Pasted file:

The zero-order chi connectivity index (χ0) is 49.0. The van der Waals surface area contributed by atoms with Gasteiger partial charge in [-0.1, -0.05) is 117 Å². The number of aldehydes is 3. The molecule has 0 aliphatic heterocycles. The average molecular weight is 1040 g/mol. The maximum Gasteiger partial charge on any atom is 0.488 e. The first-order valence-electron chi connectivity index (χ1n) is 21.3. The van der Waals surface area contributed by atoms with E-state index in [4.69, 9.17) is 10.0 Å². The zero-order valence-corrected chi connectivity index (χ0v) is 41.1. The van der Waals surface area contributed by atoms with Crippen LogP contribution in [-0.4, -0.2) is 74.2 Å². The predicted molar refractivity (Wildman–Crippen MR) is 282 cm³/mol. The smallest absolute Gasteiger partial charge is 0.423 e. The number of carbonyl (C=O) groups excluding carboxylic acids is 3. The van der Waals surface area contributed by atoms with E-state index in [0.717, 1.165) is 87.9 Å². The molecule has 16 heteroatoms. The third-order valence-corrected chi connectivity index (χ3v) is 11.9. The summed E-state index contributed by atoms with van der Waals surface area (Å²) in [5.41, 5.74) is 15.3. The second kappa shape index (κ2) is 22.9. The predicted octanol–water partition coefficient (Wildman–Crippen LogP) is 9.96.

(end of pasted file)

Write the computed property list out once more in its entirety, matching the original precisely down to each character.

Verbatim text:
The zero-order chi connectivity index (χ0) is 49.0. The van der Waals surface area contributed by atoms with Gasteiger partial charge in [-0.1, -0.05) is 117 Å². The number of aldehydes is 3. The molecule has 0 aliphatic heterocycles. The average molecular weight is 1040 g/mol. The maximum Gasteiger partial charge on any atom is 0.488 e. The first-order valence-electron chi connectivity index (χ1n) is 21.3. The van der Waals surface area contributed by atoms with E-state index in [4.69, 9.17) is 10.0 Å². The zero-order valence-corrected chi connectivity index (χ0v) is 41.1. The van der Waals surface area contributed by atoms with Crippen LogP contribution in [-0.4, -0.2) is 74.2 Å². The predicted molar refractivity (Wildman–Crippen MR) is 282 cm³/mol. The smallest absolute Gasteiger partial charge is 0.423 e. The number of carbonyl (C=O) groups excluding carboxylic acids is 3. The van der Waals surface area contributed by atoms with E-state index in [0.717, 1.165) is 87.9 Å². The molecule has 16 heteroatoms. The third-order valence-corrected chi connectivity index (χ3v) is 11.9. The summed E-state index contributed by atoms with van der Waals surface area (Å²) in [5.41, 5.74) is 15.3. The second kappa shape index (κ2) is 22.9. The predicted octanol–water partition coefficient (Wildman–Crippen LogP) is 9.96.